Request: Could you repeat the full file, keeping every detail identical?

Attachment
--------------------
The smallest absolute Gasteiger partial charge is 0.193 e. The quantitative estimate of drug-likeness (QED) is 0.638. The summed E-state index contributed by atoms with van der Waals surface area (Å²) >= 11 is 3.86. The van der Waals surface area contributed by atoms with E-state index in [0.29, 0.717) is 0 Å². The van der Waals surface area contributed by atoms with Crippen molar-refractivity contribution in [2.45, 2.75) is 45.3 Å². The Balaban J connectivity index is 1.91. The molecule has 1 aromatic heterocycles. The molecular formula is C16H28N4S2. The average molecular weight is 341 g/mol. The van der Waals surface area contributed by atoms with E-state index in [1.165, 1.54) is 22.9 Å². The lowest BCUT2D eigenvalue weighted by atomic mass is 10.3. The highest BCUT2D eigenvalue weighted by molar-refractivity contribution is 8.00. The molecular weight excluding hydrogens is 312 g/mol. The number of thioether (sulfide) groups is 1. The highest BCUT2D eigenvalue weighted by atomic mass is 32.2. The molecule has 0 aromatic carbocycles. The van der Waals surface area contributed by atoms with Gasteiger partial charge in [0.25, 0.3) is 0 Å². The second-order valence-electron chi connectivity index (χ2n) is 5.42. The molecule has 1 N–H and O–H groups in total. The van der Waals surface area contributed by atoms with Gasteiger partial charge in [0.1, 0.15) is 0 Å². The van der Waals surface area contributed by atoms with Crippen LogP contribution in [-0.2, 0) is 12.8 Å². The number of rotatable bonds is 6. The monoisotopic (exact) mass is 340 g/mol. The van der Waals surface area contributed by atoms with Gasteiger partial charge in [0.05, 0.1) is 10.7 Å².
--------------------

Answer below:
The smallest absolute Gasteiger partial charge is 0.193 e. The quantitative estimate of drug-likeness (QED) is 0.638. The summed E-state index contributed by atoms with van der Waals surface area (Å²) >= 11 is 3.86. The van der Waals surface area contributed by atoms with E-state index in [0.29, 0.717) is 0 Å². The van der Waals surface area contributed by atoms with Crippen molar-refractivity contribution in [2.45, 2.75) is 45.3 Å². The Balaban J connectivity index is 1.91. The molecule has 1 aromatic heterocycles. The molecular formula is C16H28N4S2. The average molecular weight is 341 g/mol. The van der Waals surface area contributed by atoms with E-state index in [1.165, 1.54) is 22.9 Å². The lowest BCUT2D eigenvalue weighted by atomic mass is 10.3. The highest BCUT2D eigenvalue weighted by molar-refractivity contribution is 8.00. The molecular weight excluding hydrogens is 312 g/mol. The number of thioether (sulfide) groups is 1. The highest BCUT2D eigenvalue weighted by atomic mass is 32.2. The molecule has 0 aromatic carbocycles. The van der Waals surface area contributed by atoms with Gasteiger partial charge in [0.25, 0.3) is 0 Å². The second-order valence-electron chi connectivity index (χ2n) is 5.42. The molecule has 1 N–H and O–H groups in total. The van der Waals surface area contributed by atoms with Gasteiger partial charge in [0.1, 0.15) is 0 Å². The van der Waals surface area contributed by atoms with Crippen LogP contribution in [-0.2, 0) is 12.8 Å². The number of rotatable bonds is 6. The monoisotopic (exact) mass is 340 g/mol. The van der Waals surface area contributed by atoms with Gasteiger partial charge in [0.05, 0.1) is 10.7 Å².